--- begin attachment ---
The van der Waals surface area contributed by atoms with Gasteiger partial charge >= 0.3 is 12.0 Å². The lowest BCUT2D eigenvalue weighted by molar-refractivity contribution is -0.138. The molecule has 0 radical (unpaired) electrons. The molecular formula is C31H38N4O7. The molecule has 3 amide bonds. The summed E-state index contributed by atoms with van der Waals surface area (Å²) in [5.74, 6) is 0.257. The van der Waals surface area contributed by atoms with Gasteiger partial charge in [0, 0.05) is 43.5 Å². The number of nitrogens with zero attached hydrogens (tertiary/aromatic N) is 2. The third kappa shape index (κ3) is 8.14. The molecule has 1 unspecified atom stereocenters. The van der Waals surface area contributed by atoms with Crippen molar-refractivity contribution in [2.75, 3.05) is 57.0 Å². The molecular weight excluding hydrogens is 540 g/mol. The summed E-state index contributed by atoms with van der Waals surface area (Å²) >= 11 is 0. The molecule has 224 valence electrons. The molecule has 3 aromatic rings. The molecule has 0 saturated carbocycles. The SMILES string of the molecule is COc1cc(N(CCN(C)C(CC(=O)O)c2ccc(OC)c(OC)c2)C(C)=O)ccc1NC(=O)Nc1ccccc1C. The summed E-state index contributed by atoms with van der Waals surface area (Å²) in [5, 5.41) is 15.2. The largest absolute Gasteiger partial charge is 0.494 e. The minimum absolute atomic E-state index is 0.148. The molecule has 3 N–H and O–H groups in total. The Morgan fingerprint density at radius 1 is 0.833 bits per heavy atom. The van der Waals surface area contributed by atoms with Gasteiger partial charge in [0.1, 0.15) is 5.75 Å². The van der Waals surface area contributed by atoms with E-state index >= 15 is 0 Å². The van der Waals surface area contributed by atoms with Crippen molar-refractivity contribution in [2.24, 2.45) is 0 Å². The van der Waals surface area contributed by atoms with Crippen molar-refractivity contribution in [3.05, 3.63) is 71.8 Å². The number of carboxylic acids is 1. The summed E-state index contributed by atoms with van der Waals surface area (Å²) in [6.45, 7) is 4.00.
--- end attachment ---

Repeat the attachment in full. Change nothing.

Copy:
The van der Waals surface area contributed by atoms with Gasteiger partial charge >= 0.3 is 12.0 Å². The lowest BCUT2D eigenvalue weighted by molar-refractivity contribution is -0.138. The molecule has 0 radical (unpaired) electrons. The molecular formula is C31H38N4O7. The molecule has 3 amide bonds. The summed E-state index contributed by atoms with van der Waals surface area (Å²) in [5.74, 6) is 0.257. The van der Waals surface area contributed by atoms with Gasteiger partial charge in [0, 0.05) is 43.5 Å². The number of nitrogens with zero attached hydrogens (tertiary/aromatic N) is 2. The third kappa shape index (κ3) is 8.14. The molecule has 1 unspecified atom stereocenters. The van der Waals surface area contributed by atoms with Crippen molar-refractivity contribution in [2.75, 3.05) is 57.0 Å². The molecular weight excluding hydrogens is 540 g/mol. The summed E-state index contributed by atoms with van der Waals surface area (Å²) >= 11 is 0. The molecule has 224 valence electrons. The molecule has 3 aromatic rings. The molecule has 0 saturated carbocycles. The SMILES string of the molecule is COc1cc(N(CCN(C)C(CC(=O)O)c2ccc(OC)c(OC)c2)C(C)=O)ccc1NC(=O)Nc1ccccc1C. The summed E-state index contributed by atoms with van der Waals surface area (Å²) in [5, 5.41) is 15.2. The largest absolute Gasteiger partial charge is 0.494 e. The minimum absolute atomic E-state index is 0.148. The molecule has 3 N–H and O–H groups in total. The Morgan fingerprint density at radius 1 is 0.833 bits per heavy atom. The van der Waals surface area contributed by atoms with Gasteiger partial charge in [0.1, 0.15) is 5.75 Å². The van der Waals surface area contributed by atoms with E-state index >= 15 is 0 Å². The van der Waals surface area contributed by atoms with Crippen molar-refractivity contribution in [2.24, 2.45) is 0 Å². The van der Waals surface area contributed by atoms with Crippen molar-refractivity contribution in [3.05, 3.63) is 71.8 Å². The number of carboxylic acids is 1. The summed E-state index contributed by atoms with van der Waals surface area (Å²) in [6.45, 7) is 4.00.